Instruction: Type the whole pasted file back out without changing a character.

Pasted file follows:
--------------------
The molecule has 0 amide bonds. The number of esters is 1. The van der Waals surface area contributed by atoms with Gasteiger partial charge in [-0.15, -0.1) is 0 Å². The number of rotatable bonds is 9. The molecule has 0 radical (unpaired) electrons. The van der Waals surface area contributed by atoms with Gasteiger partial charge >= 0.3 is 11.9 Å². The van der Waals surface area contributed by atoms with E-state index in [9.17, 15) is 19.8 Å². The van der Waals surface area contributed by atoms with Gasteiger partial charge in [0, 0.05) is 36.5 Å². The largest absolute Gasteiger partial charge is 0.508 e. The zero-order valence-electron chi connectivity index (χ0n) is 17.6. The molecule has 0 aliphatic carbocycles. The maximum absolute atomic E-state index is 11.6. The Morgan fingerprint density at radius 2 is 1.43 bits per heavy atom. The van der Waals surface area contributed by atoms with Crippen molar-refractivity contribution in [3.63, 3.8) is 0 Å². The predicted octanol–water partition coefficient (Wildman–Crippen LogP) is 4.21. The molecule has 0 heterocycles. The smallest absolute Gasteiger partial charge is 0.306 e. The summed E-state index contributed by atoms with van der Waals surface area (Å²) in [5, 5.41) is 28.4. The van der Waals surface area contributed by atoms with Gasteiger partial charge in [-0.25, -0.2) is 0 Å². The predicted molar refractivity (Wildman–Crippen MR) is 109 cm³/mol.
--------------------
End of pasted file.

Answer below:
The molecule has 0 amide bonds. The number of esters is 1. The van der Waals surface area contributed by atoms with Gasteiger partial charge in [-0.15, -0.1) is 0 Å². The number of rotatable bonds is 9. The molecule has 0 radical (unpaired) electrons. The van der Waals surface area contributed by atoms with Gasteiger partial charge >= 0.3 is 11.9 Å². The van der Waals surface area contributed by atoms with E-state index in [9.17, 15) is 19.8 Å². The van der Waals surface area contributed by atoms with Gasteiger partial charge in [0, 0.05) is 36.5 Å². The largest absolute Gasteiger partial charge is 0.508 e. The zero-order valence-electron chi connectivity index (χ0n) is 17.6. The molecule has 0 aliphatic carbocycles. The maximum absolute atomic E-state index is 11.6. The Morgan fingerprint density at radius 2 is 1.43 bits per heavy atom. The van der Waals surface area contributed by atoms with Crippen molar-refractivity contribution in [3.63, 3.8) is 0 Å². The predicted octanol–water partition coefficient (Wildman–Crippen LogP) is 4.21. The molecule has 0 heterocycles. The smallest absolute Gasteiger partial charge is 0.306 e. The summed E-state index contributed by atoms with van der Waals surface area (Å²) in [5, 5.41) is 28.4. The van der Waals surface area contributed by atoms with Gasteiger partial charge in [-0.25, -0.2) is 0 Å². The predicted molar refractivity (Wildman–Crippen MR) is 109 cm³/mol.